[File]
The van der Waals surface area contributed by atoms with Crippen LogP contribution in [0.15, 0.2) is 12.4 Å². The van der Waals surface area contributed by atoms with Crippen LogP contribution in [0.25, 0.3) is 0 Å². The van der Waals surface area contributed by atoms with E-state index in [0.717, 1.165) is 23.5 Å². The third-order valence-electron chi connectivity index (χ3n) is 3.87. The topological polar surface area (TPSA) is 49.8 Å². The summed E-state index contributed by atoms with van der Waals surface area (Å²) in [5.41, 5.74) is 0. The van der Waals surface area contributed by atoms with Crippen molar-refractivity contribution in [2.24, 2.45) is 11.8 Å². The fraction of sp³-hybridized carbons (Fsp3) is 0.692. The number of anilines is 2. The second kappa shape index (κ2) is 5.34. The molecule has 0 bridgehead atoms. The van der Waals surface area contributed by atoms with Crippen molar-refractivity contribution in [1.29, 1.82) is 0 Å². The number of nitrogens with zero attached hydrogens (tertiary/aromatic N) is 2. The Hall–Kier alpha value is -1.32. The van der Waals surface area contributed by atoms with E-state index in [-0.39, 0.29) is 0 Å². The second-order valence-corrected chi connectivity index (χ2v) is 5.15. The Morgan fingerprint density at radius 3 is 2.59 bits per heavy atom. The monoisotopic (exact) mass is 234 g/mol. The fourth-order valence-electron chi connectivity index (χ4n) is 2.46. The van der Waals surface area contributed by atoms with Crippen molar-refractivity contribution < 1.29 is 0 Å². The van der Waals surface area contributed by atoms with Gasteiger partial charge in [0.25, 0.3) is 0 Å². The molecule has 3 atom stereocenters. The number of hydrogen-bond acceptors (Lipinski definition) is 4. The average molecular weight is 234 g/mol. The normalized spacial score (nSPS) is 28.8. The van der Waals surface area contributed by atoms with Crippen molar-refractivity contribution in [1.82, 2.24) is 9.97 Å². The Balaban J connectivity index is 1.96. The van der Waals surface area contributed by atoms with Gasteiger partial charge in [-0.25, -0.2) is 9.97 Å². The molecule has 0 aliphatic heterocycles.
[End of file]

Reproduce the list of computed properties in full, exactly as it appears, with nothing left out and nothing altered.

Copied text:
The van der Waals surface area contributed by atoms with Crippen LogP contribution in [0.15, 0.2) is 12.4 Å². The van der Waals surface area contributed by atoms with Crippen LogP contribution in [0.25, 0.3) is 0 Å². The van der Waals surface area contributed by atoms with E-state index in [0.717, 1.165) is 23.5 Å². The third-order valence-electron chi connectivity index (χ3n) is 3.87. The topological polar surface area (TPSA) is 49.8 Å². The summed E-state index contributed by atoms with van der Waals surface area (Å²) in [5.41, 5.74) is 0. The van der Waals surface area contributed by atoms with Crippen molar-refractivity contribution in [2.24, 2.45) is 11.8 Å². The fraction of sp³-hybridized carbons (Fsp3) is 0.692. The number of anilines is 2. The second kappa shape index (κ2) is 5.34. The molecule has 0 bridgehead atoms. The van der Waals surface area contributed by atoms with Crippen molar-refractivity contribution in [1.29, 1.82) is 0 Å². The number of nitrogens with zero attached hydrogens (tertiary/aromatic N) is 2. The Hall–Kier alpha value is -1.32. The van der Waals surface area contributed by atoms with E-state index in [-0.39, 0.29) is 0 Å². The second-order valence-corrected chi connectivity index (χ2v) is 5.15. The Morgan fingerprint density at radius 3 is 2.59 bits per heavy atom. The monoisotopic (exact) mass is 234 g/mol. The fourth-order valence-electron chi connectivity index (χ4n) is 2.46. The van der Waals surface area contributed by atoms with Crippen molar-refractivity contribution < 1.29 is 0 Å². The van der Waals surface area contributed by atoms with Gasteiger partial charge in [0.25, 0.3) is 0 Å². The molecule has 3 atom stereocenters. The number of hydrogen-bond acceptors (Lipinski definition) is 4. The average molecular weight is 234 g/mol. The normalized spacial score (nSPS) is 28.8. The van der Waals surface area contributed by atoms with Crippen molar-refractivity contribution in [1.82, 2.24) is 9.97 Å². The Balaban J connectivity index is 1.96. The van der Waals surface area contributed by atoms with Gasteiger partial charge in [-0.25, -0.2) is 9.97 Å². The molecule has 0 aliphatic heterocycles.